But neither billionaire credits short cuts for his rise to the upper echelons of the business world. Instead, both men point to investing their time into a simple habit that has helped them outperform competitors: reading.
"I read more than three hours almost every day," Cuban writes on his blog.
"Most people won't put in the time to get a knowledge advantage," he writes. "To this day, I feel like if I put in enough time consuming all the information available, particularly with the net making it so readily available, I can get an advantage in any technology business."
Buffett also devotes a large portion of his day to reading.
"I still probably spend five or six hours a day reading," Buffett says in HBO's documentary, "Becoming Warren Buffett." "I like to sit and think. I spend a lot of time doing that and sometimes it is pretty unproductive, but I find it enjoyable to think about business or investment problems."
Buffett typically reads six newspapers each day: The Wall Street Journal, The Financial Times, The New York Times, The USA Today, The Omaha World-Herald and American Banker.
Cuban recognized the value that sinking time into reading could return early in his career, while building his first technology business, MicroSolutions.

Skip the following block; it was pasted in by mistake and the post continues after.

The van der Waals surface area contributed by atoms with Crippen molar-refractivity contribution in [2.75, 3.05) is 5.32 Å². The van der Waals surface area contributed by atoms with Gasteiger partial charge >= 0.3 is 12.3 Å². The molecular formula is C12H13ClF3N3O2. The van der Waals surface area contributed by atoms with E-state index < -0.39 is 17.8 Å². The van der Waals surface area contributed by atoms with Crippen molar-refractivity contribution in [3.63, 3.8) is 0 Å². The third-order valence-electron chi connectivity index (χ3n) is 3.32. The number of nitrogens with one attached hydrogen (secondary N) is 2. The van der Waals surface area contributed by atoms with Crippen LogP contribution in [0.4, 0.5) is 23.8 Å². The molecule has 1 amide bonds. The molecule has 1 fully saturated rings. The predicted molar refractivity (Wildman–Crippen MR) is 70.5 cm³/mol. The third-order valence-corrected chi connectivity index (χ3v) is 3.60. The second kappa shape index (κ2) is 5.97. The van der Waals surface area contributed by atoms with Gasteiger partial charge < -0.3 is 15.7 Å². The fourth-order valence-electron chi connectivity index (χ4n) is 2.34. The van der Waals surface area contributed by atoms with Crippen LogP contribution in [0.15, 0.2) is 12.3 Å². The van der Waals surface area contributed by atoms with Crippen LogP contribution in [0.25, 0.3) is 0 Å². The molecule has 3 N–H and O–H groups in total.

"I remember reading the PC DOS manual (I really did), and being proud that I could figure out how to set up startup menus for my customers," he says on his blog. "I read every book and magazine I could. Heck, $3 for a magazine, $20 for a book. One good idea that led to a customer or solution and it paid for itself many times over."
As for Buffett, Todd Combs, now a protege of the Oracle of Omaha at Berkshire Hathaway, recalls advice Buffett once gave students in an investing class at Columbia University on the value of reading.
"Read 500 pages like this every day," Buffett said to the students, while reaching toward a stack of manuals and papers. "That's how knowledge works. It builds up, like compound interest. All of you can do it, but I guarantee not many of you will do it."
"Everybody can read what I read, it is a level playing field," Buffett used to tell his late wife, Susan Buffett, according to the HBO documentary.
"And he loves that because he is competitive," Susan said of Buffett. "He's sitting there all by himself in his office, reading these things that everybody else can read, but he loves the idea that he is going to win."
Cuban echoes the sentiment.
"Everything I read was public," he writes. "Anyone could buy the same books and magazines. The same information was available to anyone who wanted it. Turns out most people didn't want it."
For Cuban, that simple act was a secret to his success: "A guy with little computer background could compete with far more experienced guys, just because I put in the time to learn all I could."
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